Whether you’re planning an overnight trip or a month-long expedition, it’s important to pack the right gear for a successful hunt. Many of the supplies you bring will hinge on what, when, and how you’re hunting. But there are some essentials that will make your hunting camp more comfortable.
This isn’t meant to be an exhaustive list. It’s a packing guide to get you started so you know what to bring and how to build on your gear collection for future hunts.
11 Things to Pack for Your Next Hunting Trip
These eleven categories cover all the gear and supply essentials you need for a successful, adventurous hunting trip.
The types of clothes you pack can make or break your camping (and hunting) experience. At a minimum, pack a moisture-wicking base layer, an insulating middle layer, and a protective outer layer (or shell). Pack extra pairs of socks and underwear, so you always have a dry pair on hand. And if you expect colder temperatures, bring a beanie or face mask and a pair of gloves.
The colors you wear also make a difference. Camouflage and other natural colors will help you blend into the environment. If you’re hunting deer, try to avoid wearing blue clothes. And you might need to bring a safety vest or hat, depending on the blaze orange requirements in your state.
Make sure you bring durable boots that can withstand long days or nights in the wild. Ideally, you’d pack hunting boots, but you can also get away with a sturdy pair of hiking or mountaineering boots.
2. Camp Shelter
You’ll be spending a lot of time in camp, resting, eating, and otherwise entertaining yourself. As such, your camp shelter needs to be a comfortable place where you can relax and unwind. Make sure you pack the right hunting tent for your trip, to avoid getting caught in the cold. Cotton canvas tents are the gold standard for most hunting expeditions, but if you’re hiking into the backcountry, you may want a lightweight backpacking hunting tent.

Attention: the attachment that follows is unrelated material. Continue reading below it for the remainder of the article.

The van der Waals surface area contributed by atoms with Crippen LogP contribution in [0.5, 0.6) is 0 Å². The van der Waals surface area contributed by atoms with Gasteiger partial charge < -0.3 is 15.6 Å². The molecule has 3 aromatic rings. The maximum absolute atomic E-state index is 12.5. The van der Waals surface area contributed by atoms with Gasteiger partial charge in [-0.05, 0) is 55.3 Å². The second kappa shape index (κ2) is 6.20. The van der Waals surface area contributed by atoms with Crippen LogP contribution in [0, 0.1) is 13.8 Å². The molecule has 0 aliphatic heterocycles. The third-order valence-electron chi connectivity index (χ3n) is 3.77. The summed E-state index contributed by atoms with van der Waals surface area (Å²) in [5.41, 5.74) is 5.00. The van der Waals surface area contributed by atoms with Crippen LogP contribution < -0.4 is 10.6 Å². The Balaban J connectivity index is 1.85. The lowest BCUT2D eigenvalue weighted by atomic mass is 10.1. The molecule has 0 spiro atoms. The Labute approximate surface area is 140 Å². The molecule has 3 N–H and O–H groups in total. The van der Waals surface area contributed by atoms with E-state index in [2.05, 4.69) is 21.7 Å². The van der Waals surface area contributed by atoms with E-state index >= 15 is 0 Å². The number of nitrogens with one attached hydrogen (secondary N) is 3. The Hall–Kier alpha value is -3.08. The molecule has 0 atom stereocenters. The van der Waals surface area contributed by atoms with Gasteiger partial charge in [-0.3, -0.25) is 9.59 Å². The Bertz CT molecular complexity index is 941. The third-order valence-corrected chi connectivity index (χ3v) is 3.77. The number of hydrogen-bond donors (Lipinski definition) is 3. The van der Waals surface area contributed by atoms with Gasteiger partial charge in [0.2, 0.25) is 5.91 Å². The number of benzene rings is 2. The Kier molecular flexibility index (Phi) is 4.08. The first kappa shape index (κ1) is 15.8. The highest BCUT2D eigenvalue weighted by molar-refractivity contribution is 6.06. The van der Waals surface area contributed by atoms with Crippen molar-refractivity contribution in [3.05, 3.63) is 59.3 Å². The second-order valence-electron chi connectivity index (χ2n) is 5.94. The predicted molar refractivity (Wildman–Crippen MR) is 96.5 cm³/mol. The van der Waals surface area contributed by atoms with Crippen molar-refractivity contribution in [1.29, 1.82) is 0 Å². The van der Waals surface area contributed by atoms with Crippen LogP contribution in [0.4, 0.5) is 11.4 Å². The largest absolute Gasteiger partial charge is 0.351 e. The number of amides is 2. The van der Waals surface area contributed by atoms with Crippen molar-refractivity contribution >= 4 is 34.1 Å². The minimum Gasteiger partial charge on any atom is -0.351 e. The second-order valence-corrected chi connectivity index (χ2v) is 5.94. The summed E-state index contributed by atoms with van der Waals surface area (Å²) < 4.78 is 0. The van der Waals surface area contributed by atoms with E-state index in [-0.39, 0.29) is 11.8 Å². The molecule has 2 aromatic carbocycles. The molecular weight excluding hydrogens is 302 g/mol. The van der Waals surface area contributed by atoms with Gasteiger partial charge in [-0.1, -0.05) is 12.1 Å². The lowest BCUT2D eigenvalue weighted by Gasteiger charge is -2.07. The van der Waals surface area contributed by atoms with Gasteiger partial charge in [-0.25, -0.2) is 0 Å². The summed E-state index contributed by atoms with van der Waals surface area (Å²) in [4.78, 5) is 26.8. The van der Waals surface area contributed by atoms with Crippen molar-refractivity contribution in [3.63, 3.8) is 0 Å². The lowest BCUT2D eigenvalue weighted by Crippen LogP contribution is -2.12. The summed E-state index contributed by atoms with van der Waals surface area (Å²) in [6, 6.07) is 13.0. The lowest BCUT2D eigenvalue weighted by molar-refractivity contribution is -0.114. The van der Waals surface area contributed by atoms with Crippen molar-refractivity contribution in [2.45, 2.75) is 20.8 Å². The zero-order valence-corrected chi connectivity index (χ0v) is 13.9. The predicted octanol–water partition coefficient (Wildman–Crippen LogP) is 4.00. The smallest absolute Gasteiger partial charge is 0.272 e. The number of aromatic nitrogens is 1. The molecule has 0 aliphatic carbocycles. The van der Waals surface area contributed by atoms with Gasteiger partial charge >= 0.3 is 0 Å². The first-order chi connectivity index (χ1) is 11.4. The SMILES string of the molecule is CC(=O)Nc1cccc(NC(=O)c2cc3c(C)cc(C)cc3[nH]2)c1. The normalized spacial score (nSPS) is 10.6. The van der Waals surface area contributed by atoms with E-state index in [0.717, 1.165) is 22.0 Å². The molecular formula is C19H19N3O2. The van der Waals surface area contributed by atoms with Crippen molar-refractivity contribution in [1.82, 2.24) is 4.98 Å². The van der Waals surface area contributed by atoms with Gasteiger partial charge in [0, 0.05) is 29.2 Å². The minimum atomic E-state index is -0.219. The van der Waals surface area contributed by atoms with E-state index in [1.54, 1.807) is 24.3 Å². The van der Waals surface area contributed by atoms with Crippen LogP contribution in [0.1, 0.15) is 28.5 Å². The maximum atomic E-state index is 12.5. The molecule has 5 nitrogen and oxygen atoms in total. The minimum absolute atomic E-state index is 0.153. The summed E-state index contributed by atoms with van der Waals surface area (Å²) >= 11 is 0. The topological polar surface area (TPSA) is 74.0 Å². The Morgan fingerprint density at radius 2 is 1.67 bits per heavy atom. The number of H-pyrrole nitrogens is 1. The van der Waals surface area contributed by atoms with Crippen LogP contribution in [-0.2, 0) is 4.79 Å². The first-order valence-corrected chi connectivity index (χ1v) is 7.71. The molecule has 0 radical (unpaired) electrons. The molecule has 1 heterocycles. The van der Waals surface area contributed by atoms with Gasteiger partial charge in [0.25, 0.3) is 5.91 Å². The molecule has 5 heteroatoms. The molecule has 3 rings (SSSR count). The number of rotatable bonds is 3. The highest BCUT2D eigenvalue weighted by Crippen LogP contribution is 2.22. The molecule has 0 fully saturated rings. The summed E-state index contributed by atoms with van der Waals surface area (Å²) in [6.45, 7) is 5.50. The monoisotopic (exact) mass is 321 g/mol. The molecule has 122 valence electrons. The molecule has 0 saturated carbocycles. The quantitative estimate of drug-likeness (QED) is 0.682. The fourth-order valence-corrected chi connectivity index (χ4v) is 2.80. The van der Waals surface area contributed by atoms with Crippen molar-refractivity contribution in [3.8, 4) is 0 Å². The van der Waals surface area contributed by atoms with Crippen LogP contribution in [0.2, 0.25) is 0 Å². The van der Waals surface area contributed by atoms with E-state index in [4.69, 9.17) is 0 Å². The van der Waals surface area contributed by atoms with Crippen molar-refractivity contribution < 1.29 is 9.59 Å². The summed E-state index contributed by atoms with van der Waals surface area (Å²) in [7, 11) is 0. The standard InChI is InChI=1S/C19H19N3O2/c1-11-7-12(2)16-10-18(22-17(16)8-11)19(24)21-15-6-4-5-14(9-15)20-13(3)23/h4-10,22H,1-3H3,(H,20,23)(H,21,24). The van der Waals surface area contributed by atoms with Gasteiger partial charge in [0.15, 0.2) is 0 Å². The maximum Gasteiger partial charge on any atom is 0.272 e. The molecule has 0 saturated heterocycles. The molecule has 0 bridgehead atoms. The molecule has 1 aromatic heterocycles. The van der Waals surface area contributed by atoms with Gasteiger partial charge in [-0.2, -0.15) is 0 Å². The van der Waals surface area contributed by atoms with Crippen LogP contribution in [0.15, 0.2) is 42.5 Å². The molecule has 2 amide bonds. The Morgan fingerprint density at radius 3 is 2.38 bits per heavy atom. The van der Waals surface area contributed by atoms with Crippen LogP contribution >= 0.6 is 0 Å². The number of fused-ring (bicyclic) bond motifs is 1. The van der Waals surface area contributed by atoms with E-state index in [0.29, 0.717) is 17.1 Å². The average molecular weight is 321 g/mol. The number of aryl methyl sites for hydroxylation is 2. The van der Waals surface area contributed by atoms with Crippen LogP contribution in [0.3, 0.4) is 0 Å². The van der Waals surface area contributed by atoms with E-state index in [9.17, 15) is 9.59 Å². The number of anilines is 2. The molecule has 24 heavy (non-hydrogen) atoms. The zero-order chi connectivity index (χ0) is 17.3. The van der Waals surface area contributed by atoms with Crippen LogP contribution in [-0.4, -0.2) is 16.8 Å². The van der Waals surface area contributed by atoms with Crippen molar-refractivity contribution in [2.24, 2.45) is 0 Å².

If you anticipate stormy weather, consider bringing a tarp, fly sheet, footprint, and rope for extra protection. And always remember to bring a patch kit in case your shelter tears or the guylines break.
3. Sleeping System
Hunting requires a lot of focus, so you need to be well-rested and sharp to nail that game. The quality of your sleep will depend on your comfort, so it’s important to build a cozy sleeping area where you can rest peacefully through the night.
Bring a sleeping bag specifically designed for the climate you’ll be camping in. If you’re hunting in the spring or summer, aim for a lightweight synthetic bag or quilt rated for warmer temperatures. If your trip falls in the autumn or winter, pack a down-filled mummy bag that’s rated for cold temperatures. You can also add a sleeping bag liner or fleece blanket for extra warmth.
Don’t get caught sleeping on the hard, unforgiving floor. Pack a sleeping cot or pad that creates a comfortable barrier between you and the ground. Sleeping cots are the best option for most camping conditions, but a lightweight inflatable or closed-cell foam pad will be easier to transport over long distances.
4. Kitchen Supplies
Whether you’re on the go or fine dining fireside, make mealtime easier by packing the right supplies to boil water, cook food, and enjoy your spoils with minimal time and effort.
You don’t have to get crazy with cooking supplies. Make sure you bring basic equipment like pots and pans, a mess kit (or plates, bowls, and cups), utensils, soap, and a multitool. But it can also be helpful to include a coffee pot, sponges or towels, garbage bags, a water tank, and flask(s). If you’re cooking by fire, do yourself a favor and pack a log carrier to make the process more efficient.
Of course, you’ll need a stove and fuel to cook your food. If you’re planning on staying a while, you can show off your culinary skills on the grill. Otherwise, pack a simple camping stove, fuel, and a lighter (or matches). If you’re backpacking, consider a portable cooking system.
If you bag some game, make sure you’re prepared with essential dressing tools. Bring plenty of knives and a sharpener, a small saw, extra tarps and cord, game bags, gloves, hand wipes, and a large cooler. You can also opt for a field dressing kit and add to it as you go along.